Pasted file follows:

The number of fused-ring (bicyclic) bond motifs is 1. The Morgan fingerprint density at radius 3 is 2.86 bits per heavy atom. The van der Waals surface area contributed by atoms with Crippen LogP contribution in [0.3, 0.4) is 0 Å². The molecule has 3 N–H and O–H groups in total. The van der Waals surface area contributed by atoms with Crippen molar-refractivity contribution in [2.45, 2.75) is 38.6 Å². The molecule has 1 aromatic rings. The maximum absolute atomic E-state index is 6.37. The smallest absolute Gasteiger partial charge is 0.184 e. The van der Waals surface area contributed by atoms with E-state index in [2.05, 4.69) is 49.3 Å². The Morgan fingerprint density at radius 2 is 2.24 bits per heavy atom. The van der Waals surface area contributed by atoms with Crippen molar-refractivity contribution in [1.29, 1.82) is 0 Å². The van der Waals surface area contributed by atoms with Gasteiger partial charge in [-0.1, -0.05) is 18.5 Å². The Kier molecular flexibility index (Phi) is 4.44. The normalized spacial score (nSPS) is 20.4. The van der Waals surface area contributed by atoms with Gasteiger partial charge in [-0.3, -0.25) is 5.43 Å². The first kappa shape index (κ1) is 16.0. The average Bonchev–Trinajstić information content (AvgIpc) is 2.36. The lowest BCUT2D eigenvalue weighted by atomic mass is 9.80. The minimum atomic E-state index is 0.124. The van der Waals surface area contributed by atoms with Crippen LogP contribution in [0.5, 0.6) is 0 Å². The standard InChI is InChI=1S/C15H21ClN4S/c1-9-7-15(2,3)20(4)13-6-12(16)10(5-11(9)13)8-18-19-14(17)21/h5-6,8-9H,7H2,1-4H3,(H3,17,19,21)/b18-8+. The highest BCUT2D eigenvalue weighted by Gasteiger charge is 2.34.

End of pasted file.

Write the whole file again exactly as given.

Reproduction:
The number of fused-ring (bicyclic) bond motifs is 1. The Morgan fingerprint density at radius 3 is 2.86 bits per heavy atom. The van der Waals surface area contributed by atoms with Crippen LogP contribution in [0.3, 0.4) is 0 Å². The molecule has 3 N–H and O–H groups in total. The van der Waals surface area contributed by atoms with Crippen molar-refractivity contribution in [2.45, 2.75) is 38.6 Å². The molecule has 1 aromatic rings. The maximum absolute atomic E-state index is 6.37. The smallest absolute Gasteiger partial charge is 0.184 e. The van der Waals surface area contributed by atoms with E-state index in [2.05, 4.69) is 49.3 Å². The Morgan fingerprint density at radius 2 is 2.24 bits per heavy atom. The van der Waals surface area contributed by atoms with Crippen molar-refractivity contribution in [1.29, 1.82) is 0 Å². The van der Waals surface area contributed by atoms with Gasteiger partial charge in [-0.1, -0.05) is 18.5 Å². The Kier molecular flexibility index (Phi) is 4.44. The normalized spacial score (nSPS) is 20.4. The van der Waals surface area contributed by atoms with Gasteiger partial charge in [-0.3, -0.25) is 5.43 Å². The first kappa shape index (κ1) is 16.0. The average Bonchev–Trinajstić information content (AvgIpc) is 2.36. The lowest BCUT2D eigenvalue weighted by atomic mass is 9.80. The minimum atomic E-state index is 0.124. The van der Waals surface area contributed by atoms with Crippen LogP contribution in [0.5, 0.6) is 0 Å². The standard InChI is InChI=1S/C15H21ClN4S/c1-9-7-15(2,3)20(4)13-6-12(16)10(5-11(9)13)8-18-19-14(17)21/h5-6,8-9H,7H2,1-4H3,(H3,17,19,21)/b18-8+. The highest BCUT2D eigenvalue weighted by Gasteiger charge is 2.34.